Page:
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The balancing act between types of content in the pursuit of readers

Most major media publications have made the transition to distributing content digitally. However, there is still some fine tuning to be done, and the constant push to bring in more readers is still one that plagues newsrooms. One of the biggest challenges facing publications when trying to problem solve in this new media landscape is figuring out how to bring in readers without sacrificing your reputation or integrity.

News publications have to figure out what appeals to audiences now that content is so readily available on the Internet. In an article in the New York Times by Margaret Sullivan, New York Times senior editor Patrick LaForge is quoted saying that the reader controls the content and decides what is news more now than they have in the past. This could be because the advent of social media has created a market where readers can share what they have read, encouraging their friends and followers to read the same thing, which leads to certain stories trending in the news over others. If your publication is missing out on the trending stories, you are less likely to attract readers to your page because they will go looking for the trending stories elsewhere.

To combat this issue, the New York Times developed what they call an Express Team, which looks at the stories that are trending and quickly generate content that will go along with what has already been sent out. A Washingtonian article by Andrew Beaujon discusses a similar innovation by the Washington Post called the Morning Mix.

To some extent, keeping an eye on the trending stories is crucial to maintaining relevance in the minds of readers – especially those in the younger age brackets. However, the most crucial part of this is deciding what the priority level is of trending stories over solid issue reporting.

The New York Times, for instance, caught a lot of heat for missing out on the Flint water crisis as it began to unfold in fall 2015. According to the article by Sullivan, editors claimed they did not have the resources to cover it. While anecdotal, the New York Times miss on the Flint crisis coverage while still managing to report on other trending stories is a good example of how priorities can be misplaced. As the Times has a national relevance, they could have reported on Flint sooner, but it was missed in pursuit of other stories in their attempt to gain readers.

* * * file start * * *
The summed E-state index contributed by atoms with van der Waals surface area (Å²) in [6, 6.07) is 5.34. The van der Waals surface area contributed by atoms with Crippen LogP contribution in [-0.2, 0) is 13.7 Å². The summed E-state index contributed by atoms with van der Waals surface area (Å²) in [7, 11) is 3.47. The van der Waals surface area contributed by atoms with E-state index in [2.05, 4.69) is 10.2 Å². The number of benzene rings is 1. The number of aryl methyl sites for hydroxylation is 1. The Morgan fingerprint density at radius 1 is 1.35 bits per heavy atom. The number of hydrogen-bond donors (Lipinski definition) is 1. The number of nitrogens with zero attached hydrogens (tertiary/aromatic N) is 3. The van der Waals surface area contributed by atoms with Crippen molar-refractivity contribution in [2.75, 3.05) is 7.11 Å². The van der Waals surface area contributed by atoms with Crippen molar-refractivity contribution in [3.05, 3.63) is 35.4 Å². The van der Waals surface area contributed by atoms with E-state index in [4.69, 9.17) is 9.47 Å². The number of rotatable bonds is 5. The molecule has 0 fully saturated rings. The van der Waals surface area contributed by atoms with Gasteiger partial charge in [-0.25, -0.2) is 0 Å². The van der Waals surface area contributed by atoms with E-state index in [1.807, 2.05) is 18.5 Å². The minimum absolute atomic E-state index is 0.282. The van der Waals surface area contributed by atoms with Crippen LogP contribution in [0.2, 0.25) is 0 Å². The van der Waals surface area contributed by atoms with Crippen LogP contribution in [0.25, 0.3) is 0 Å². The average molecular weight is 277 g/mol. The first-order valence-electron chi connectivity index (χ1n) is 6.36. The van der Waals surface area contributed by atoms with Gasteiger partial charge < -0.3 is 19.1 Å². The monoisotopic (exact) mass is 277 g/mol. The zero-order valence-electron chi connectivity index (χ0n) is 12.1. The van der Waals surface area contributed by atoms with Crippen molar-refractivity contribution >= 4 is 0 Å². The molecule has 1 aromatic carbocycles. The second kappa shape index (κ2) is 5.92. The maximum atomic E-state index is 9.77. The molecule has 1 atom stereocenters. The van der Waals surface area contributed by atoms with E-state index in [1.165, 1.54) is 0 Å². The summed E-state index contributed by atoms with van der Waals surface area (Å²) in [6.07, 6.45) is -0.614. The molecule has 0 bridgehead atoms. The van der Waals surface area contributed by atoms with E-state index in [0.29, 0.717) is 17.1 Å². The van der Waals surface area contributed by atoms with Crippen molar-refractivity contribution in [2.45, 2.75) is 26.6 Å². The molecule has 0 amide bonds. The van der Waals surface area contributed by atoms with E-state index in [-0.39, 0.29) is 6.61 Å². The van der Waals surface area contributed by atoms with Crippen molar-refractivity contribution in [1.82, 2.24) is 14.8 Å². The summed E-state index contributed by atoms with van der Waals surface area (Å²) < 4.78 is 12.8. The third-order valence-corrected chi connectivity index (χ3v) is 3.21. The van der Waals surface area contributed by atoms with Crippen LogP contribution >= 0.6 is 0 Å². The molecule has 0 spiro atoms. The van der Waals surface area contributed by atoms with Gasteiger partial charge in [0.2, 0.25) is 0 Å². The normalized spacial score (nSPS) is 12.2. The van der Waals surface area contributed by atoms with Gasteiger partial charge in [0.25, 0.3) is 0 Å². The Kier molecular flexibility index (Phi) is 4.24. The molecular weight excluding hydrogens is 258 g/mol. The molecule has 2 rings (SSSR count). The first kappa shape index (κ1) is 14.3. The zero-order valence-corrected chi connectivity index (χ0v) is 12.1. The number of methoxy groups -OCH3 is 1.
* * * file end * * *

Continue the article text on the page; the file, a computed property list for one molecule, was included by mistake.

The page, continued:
While gaining readers is important, major news publications like the New York Times and the Washington Post must tread lightly about what they choose to cover. Too much focus on the light and the trendy, and they could lose long time, devoted readers. On the flip side, completely missing out on the lighter news will mean a struggle to maintain or gain relevance among readers who go primarily to social media for their news.

As the media landscape continues to change, we as reporters must also continually be willing to change. The most important piece of that, however, is making sure that publications do not lose themselves along the way. For the foreseeable future, publications will continually figure out how to adapt while gaining readers, yet still maintaining their integrity and style as a publication.

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